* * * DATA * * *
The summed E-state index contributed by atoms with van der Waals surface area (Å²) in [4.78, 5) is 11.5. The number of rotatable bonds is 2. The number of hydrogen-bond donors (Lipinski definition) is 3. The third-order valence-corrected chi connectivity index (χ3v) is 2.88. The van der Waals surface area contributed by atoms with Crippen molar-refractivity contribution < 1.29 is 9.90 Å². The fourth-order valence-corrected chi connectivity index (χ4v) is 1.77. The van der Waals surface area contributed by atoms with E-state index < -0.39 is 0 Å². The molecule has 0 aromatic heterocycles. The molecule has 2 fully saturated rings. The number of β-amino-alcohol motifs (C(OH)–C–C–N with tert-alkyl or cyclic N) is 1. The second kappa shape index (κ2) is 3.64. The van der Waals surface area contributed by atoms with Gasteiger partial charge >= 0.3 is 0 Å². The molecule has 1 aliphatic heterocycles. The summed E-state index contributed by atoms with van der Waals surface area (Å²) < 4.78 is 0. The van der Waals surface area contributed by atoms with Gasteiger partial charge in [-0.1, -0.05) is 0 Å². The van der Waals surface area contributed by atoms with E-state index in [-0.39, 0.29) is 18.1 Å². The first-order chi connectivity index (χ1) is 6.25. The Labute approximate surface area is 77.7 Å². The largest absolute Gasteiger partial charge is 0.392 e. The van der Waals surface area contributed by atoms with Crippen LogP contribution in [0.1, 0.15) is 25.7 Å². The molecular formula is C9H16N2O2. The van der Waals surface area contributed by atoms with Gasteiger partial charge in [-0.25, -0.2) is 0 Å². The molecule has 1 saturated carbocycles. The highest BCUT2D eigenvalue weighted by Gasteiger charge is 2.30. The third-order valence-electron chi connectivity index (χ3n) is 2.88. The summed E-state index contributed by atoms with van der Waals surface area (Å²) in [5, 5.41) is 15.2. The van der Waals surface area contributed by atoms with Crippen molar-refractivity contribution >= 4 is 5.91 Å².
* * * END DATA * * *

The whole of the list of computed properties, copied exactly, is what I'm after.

The summed E-state index contributed by atoms with van der Waals surface area (Å²) in [4.78, 5) is 11.5. The number of rotatable bonds is 2. The number of hydrogen-bond donors (Lipinski definition) is 3. The third-order valence-corrected chi connectivity index (χ3v) is 2.88. The van der Waals surface area contributed by atoms with Crippen molar-refractivity contribution < 1.29 is 9.90 Å². The fourth-order valence-corrected chi connectivity index (χ4v) is 1.77. The van der Waals surface area contributed by atoms with E-state index < -0.39 is 0 Å². The molecule has 0 aromatic heterocycles. The molecule has 2 fully saturated rings. The number of β-amino-alcohol motifs (C(OH)–C–C–N with tert-alkyl or cyclic N) is 1. The second kappa shape index (κ2) is 3.64. The van der Waals surface area contributed by atoms with Gasteiger partial charge >= 0.3 is 0 Å². The molecule has 1 aliphatic heterocycles. The summed E-state index contributed by atoms with van der Waals surface area (Å²) < 4.78 is 0. The van der Waals surface area contributed by atoms with Gasteiger partial charge in [-0.1, -0.05) is 0 Å². The van der Waals surface area contributed by atoms with E-state index in [-0.39, 0.29) is 18.1 Å². The first-order chi connectivity index (χ1) is 6.25. The Labute approximate surface area is 77.7 Å². The largest absolute Gasteiger partial charge is 0.392 e. The van der Waals surface area contributed by atoms with Crippen LogP contribution in [0.1, 0.15) is 25.7 Å². The molecular formula is C9H16N2O2. The van der Waals surface area contributed by atoms with Gasteiger partial charge in [-0.25, -0.2) is 0 Å². The molecule has 1 saturated carbocycles. The highest BCUT2D eigenvalue weighted by Gasteiger charge is 2.30. The third-order valence-electron chi connectivity index (χ3n) is 2.88. The summed E-state index contributed by atoms with van der Waals surface area (Å²) in [5, 5.41) is 15.2. The van der Waals surface area contributed by atoms with Crippen molar-refractivity contribution >= 4 is 5.91 Å².